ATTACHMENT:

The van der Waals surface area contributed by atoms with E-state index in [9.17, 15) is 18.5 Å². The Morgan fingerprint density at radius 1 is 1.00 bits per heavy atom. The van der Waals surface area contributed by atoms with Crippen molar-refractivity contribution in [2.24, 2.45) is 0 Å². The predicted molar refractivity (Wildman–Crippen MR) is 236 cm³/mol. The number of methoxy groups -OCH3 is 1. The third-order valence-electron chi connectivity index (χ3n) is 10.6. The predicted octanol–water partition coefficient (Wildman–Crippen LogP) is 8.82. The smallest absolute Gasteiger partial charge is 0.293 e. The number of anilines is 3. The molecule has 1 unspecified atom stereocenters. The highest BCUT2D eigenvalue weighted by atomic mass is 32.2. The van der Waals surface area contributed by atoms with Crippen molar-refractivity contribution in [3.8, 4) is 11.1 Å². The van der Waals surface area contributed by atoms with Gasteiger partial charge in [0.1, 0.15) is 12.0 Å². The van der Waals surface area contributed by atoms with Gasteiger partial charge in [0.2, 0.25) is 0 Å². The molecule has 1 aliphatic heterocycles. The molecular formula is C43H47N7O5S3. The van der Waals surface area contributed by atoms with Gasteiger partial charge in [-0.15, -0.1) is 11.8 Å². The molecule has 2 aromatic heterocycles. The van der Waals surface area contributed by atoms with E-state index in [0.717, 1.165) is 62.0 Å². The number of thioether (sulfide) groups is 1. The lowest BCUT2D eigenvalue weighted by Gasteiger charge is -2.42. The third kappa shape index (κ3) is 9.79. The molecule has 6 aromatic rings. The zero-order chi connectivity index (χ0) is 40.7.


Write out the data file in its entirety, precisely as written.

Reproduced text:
The van der Waals surface area contributed by atoms with E-state index in [9.17, 15) is 18.5 Å². The Morgan fingerprint density at radius 1 is 1.00 bits per heavy atom. The van der Waals surface area contributed by atoms with Crippen molar-refractivity contribution in [2.24, 2.45) is 0 Å². The predicted molar refractivity (Wildman–Crippen MR) is 236 cm³/mol. The number of methoxy groups -OCH3 is 1. The third-order valence-electron chi connectivity index (χ3n) is 10.6. The predicted octanol–water partition coefficient (Wildman–Crippen LogP) is 8.82. The smallest absolute Gasteiger partial charge is 0.293 e. The number of anilines is 3. The molecule has 1 unspecified atom stereocenters. The highest BCUT2D eigenvalue weighted by atomic mass is 32.2. The van der Waals surface area contributed by atoms with Crippen molar-refractivity contribution in [3.8, 4) is 11.1 Å². The van der Waals surface area contributed by atoms with Gasteiger partial charge in [0.1, 0.15) is 12.0 Å². The van der Waals surface area contributed by atoms with Gasteiger partial charge in [0.2, 0.25) is 0 Å². The molecule has 1 aliphatic heterocycles. The molecular formula is C43H47N7O5S3. The van der Waals surface area contributed by atoms with Gasteiger partial charge in [-0.15, -0.1) is 11.8 Å². The molecule has 2 aromatic heterocycles. The van der Waals surface area contributed by atoms with E-state index in [0.717, 1.165) is 62.0 Å². The number of thioether (sulfide) groups is 1. The lowest BCUT2D eigenvalue weighted by Gasteiger charge is -2.42. The third kappa shape index (κ3) is 9.79. The molecule has 6 aromatic rings. The zero-order chi connectivity index (χ0) is 40.7.